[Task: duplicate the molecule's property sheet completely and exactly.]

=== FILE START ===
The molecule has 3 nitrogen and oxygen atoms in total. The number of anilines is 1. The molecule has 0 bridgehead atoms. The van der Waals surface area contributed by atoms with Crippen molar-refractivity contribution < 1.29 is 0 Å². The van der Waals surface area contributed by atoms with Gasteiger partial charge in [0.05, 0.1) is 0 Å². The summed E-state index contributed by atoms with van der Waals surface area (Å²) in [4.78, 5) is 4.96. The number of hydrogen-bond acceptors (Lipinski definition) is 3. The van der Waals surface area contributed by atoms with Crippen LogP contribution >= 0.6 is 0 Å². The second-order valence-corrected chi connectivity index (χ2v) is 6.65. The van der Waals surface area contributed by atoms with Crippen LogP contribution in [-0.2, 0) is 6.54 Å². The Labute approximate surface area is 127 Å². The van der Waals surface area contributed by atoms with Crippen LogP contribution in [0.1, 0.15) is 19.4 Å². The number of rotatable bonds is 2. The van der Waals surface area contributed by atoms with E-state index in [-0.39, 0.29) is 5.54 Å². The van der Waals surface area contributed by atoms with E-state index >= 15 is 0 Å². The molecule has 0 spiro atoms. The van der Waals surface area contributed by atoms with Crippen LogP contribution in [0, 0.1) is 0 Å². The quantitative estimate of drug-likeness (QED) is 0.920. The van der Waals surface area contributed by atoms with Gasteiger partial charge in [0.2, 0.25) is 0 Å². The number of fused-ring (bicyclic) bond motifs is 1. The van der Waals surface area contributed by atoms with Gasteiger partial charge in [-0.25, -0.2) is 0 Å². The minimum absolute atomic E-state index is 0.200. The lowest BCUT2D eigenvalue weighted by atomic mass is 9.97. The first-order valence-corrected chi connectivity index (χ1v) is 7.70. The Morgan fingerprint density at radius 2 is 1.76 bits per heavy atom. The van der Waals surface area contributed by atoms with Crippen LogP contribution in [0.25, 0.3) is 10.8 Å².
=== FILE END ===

The molecule has 3 nitrogen and oxygen atoms in total. The number of anilines is 1. The molecule has 0 bridgehead atoms. The van der Waals surface area contributed by atoms with Crippen molar-refractivity contribution < 1.29 is 0 Å². The van der Waals surface area contributed by atoms with Gasteiger partial charge in [0.05, 0.1) is 0 Å². The summed E-state index contributed by atoms with van der Waals surface area (Å²) in [4.78, 5) is 4.96. The number of hydrogen-bond acceptors (Lipinski definition) is 3. The van der Waals surface area contributed by atoms with Crippen LogP contribution >= 0.6 is 0 Å². The second-order valence-corrected chi connectivity index (χ2v) is 6.65. The van der Waals surface area contributed by atoms with Crippen LogP contribution in [-0.2, 0) is 6.54 Å². The Labute approximate surface area is 127 Å². The van der Waals surface area contributed by atoms with Crippen LogP contribution in [0.1, 0.15) is 19.4 Å². The number of rotatable bonds is 2. The van der Waals surface area contributed by atoms with E-state index in [-0.39, 0.29) is 5.54 Å². The van der Waals surface area contributed by atoms with E-state index >= 15 is 0 Å². The molecule has 0 spiro atoms. The van der Waals surface area contributed by atoms with Crippen LogP contribution in [0, 0.1) is 0 Å². The quantitative estimate of drug-likeness (QED) is 0.920. The van der Waals surface area contributed by atoms with Gasteiger partial charge in [0.2, 0.25) is 0 Å². The number of fused-ring (bicyclic) bond motifs is 1. The van der Waals surface area contributed by atoms with Gasteiger partial charge in [-0.25, -0.2) is 0 Å². The minimum absolute atomic E-state index is 0.200. The lowest BCUT2D eigenvalue weighted by atomic mass is 9.97. The first-order valence-corrected chi connectivity index (χ1v) is 7.70. The Morgan fingerprint density at radius 2 is 1.76 bits per heavy atom. The van der Waals surface area contributed by atoms with Crippen LogP contribution in [0.25, 0.3) is 10.8 Å².